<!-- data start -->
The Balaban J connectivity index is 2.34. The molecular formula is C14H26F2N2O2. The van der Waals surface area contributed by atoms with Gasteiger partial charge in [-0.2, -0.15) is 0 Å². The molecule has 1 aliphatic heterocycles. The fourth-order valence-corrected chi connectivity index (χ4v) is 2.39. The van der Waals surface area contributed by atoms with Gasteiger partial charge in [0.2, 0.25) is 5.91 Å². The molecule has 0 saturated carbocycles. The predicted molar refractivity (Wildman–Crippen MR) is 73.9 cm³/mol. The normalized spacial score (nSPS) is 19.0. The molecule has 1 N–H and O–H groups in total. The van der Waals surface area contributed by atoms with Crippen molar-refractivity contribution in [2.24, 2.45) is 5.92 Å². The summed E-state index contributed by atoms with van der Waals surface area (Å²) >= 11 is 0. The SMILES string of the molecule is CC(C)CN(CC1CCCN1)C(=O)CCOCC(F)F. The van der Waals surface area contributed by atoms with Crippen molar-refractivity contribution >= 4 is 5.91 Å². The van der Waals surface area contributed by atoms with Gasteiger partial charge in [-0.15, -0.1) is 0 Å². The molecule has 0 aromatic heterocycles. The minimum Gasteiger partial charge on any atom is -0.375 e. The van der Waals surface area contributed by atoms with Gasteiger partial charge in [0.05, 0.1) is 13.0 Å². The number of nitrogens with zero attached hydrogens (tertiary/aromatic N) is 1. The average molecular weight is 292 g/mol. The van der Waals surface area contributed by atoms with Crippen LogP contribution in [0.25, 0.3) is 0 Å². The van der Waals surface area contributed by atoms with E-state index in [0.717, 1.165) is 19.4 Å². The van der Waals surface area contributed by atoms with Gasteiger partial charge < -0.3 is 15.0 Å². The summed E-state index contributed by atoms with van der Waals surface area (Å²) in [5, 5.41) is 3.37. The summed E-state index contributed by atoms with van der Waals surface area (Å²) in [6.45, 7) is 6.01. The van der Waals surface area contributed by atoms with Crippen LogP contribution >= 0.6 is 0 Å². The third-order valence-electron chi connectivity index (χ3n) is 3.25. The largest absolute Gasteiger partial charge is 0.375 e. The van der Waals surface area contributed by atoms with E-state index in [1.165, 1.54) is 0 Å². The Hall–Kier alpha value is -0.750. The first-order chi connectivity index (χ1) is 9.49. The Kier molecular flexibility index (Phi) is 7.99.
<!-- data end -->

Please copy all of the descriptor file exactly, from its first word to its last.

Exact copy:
The Balaban J connectivity index is 2.34. The molecular formula is C14H26F2N2O2. The van der Waals surface area contributed by atoms with Gasteiger partial charge in [-0.2, -0.15) is 0 Å². The molecule has 1 aliphatic heterocycles. The fourth-order valence-corrected chi connectivity index (χ4v) is 2.39. The van der Waals surface area contributed by atoms with Gasteiger partial charge in [0.2, 0.25) is 5.91 Å². The molecule has 0 saturated carbocycles. The predicted molar refractivity (Wildman–Crippen MR) is 73.9 cm³/mol. The normalized spacial score (nSPS) is 19.0. The molecule has 1 N–H and O–H groups in total. The van der Waals surface area contributed by atoms with Crippen molar-refractivity contribution in [2.24, 2.45) is 5.92 Å². The summed E-state index contributed by atoms with van der Waals surface area (Å²) >= 11 is 0. The SMILES string of the molecule is CC(C)CN(CC1CCCN1)C(=O)CCOCC(F)F. The van der Waals surface area contributed by atoms with Crippen molar-refractivity contribution >= 4 is 5.91 Å². The van der Waals surface area contributed by atoms with Gasteiger partial charge in [-0.15, -0.1) is 0 Å². The molecule has 0 aromatic heterocycles. The minimum Gasteiger partial charge on any atom is -0.375 e. The van der Waals surface area contributed by atoms with Gasteiger partial charge in [0.05, 0.1) is 13.0 Å². The number of nitrogens with zero attached hydrogens (tertiary/aromatic N) is 1. The average molecular weight is 292 g/mol. The van der Waals surface area contributed by atoms with Crippen LogP contribution in [0.25, 0.3) is 0 Å². The van der Waals surface area contributed by atoms with E-state index in [0.717, 1.165) is 19.4 Å². The van der Waals surface area contributed by atoms with Gasteiger partial charge < -0.3 is 15.0 Å². The summed E-state index contributed by atoms with van der Waals surface area (Å²) in [5, 5.41) is 3.37. The summed E-state index contributed by atoms with van der Waals surface area (Å²) in [6.45, 7) is 6.01. The van der Waals surface area contributed by atoms with Crippen LogP contribution >= 0.6 is 0 Å². The third-order valence-electron chi connectivity index (χ3n) is 3.25. The largest absolute Gasteiger partial charge is 0.375 e. The van der Waals surface area contributed by atoms with E-state index in [1.165, 1.54) is 0 Å². The Hall–Kier alpha value is -0.750. The first-order chi connectivity index (χ1) is 9.49. The Kier molecular flexibility index (Phi) is 7.99.